Do you know the difference between English and American Labrador Retrievers?

My boy Duckie

Misty Woods Ducks on the Pond
Misty Woods Ducks on the Pond | Source
Buccleuch Nell circa 1856 (reportedly)
Buccleuch Nell circa 1856 (reportedly) | Source

American Lab

American Labrador - note the narrow eyes and nose and rounded "dome" head.
American Labrador - note the narrow eyes and nose and rounded "dome" head.

English Labrador

Compare the heavier, block head and thicker muzzle of the English Lab to the American Lab.
Compare the heavier, block head and thicker muzzle of the English Lab to the American Lab.

What? I'm bored and this table tastes good!

The Labrador Retriever is the number one dog in America in terms of registration with the AKC, or American Kennel Club. If you looked at overall numbers, you would be hard pressed to find any other breed with more dogs living in households across the country. Loving, kind, family oriented, and great with kids, they are the perfect pet. Or are they? Did you know there is a difference within the breed? A difference that could result in whether you keep your pet, or find yourself re-homing it. If you go into this little adventure well armed with a few facts, you can make it better for all concerned.

The Labrador Retriever is the all around dog. They will hunt, swim, perform search and rescue, be an assistance dog, be a drug sniffing dog, or just be your lovable dog in the house. Easily trainable, they can and indeed prefer to be a working dog. This is not the dog you want if you are a couch potato! They love to work, and they love to please their master. But not all Labs are the same, and by knowing the difference, you will prevent a possible disaster.

This breed has its beginnings not as far into the past as you might think. Although it can trace its lineage to the St. John's Water Dog of the 16th century, the actual breed by definition did not come into its own until much later. In the early 19th century, a few of the breed then known as St. John's Water Dog were brought to the Poole area of England. The more affluent people of the time who were sportsman quickly came to admire their hard working traits, and their gentle nature. The first and second Earls of Malmesbury, and the fifth and sixth Dukes of Buccleuch were the first to recognise and develop these traits, and thus created the what became the modern breed of Labrador Retriever, first recognised by the AKC in 1917.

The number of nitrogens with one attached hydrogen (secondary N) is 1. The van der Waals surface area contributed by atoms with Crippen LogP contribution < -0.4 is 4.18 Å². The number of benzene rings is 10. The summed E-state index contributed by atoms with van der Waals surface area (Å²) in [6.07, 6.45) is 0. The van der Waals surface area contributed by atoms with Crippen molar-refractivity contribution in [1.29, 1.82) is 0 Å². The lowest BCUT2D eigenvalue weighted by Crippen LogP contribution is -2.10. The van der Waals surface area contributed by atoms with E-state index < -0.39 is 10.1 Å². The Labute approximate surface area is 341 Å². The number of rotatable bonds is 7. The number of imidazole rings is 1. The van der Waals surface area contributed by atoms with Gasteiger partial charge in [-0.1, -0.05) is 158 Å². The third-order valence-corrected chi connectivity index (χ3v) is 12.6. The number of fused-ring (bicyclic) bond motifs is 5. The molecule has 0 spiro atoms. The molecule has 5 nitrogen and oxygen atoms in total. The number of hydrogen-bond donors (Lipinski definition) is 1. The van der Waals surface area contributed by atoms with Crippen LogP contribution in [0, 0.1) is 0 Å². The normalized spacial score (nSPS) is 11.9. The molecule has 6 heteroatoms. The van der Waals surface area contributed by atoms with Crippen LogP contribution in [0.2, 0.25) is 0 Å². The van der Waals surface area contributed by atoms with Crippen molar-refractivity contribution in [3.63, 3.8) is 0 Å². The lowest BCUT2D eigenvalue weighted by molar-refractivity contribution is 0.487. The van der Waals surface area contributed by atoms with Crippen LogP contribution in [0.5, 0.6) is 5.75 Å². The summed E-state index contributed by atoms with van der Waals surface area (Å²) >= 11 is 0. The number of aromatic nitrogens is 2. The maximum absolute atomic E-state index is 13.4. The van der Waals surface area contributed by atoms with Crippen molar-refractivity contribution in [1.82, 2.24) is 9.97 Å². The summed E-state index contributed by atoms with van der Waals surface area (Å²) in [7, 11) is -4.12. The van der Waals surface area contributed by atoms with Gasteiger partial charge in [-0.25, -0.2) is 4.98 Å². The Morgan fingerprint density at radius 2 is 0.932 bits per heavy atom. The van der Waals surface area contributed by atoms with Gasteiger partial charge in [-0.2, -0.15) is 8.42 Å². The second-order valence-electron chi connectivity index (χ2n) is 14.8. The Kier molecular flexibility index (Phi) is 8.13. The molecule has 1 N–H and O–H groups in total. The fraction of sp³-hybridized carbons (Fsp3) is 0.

While the first of the breed were primarily black, there were some shadings of other colors. Breeding certain types and colors together resulted in the Yellow and Chocolate phases. Along with the Black, these are the only recognised colors of Labrador. Fox, or reddish, is an offshoot of Yellow, as is the Cream, or White; and Silver is thought to be a variety of Chocolate, although the thought has been raised that possibly a Weimaraner slipped into the bloodline at some point.

Some people choose to pick their pet based solely upon the color, thinking the color will influence the behavior. I hate to burst your bubble, but this has nothing to do with it. In addition, just because you have, let's say a black dog, that does not mean that he will produce only black puppies if allowed to breed. Virtually every Lab today has recessive genes of another color other than the exterior coat shown. It is entirely possible to breed two of the same color and have the litter mixed in colors. Casual breeders should know this, and be aware of this fact if and when they decide to breed. Color of the nose and skin can play into the equation, as well. You don't want a Black Lab to come out with a Pink nose; this is cause for disqualification in the show ring.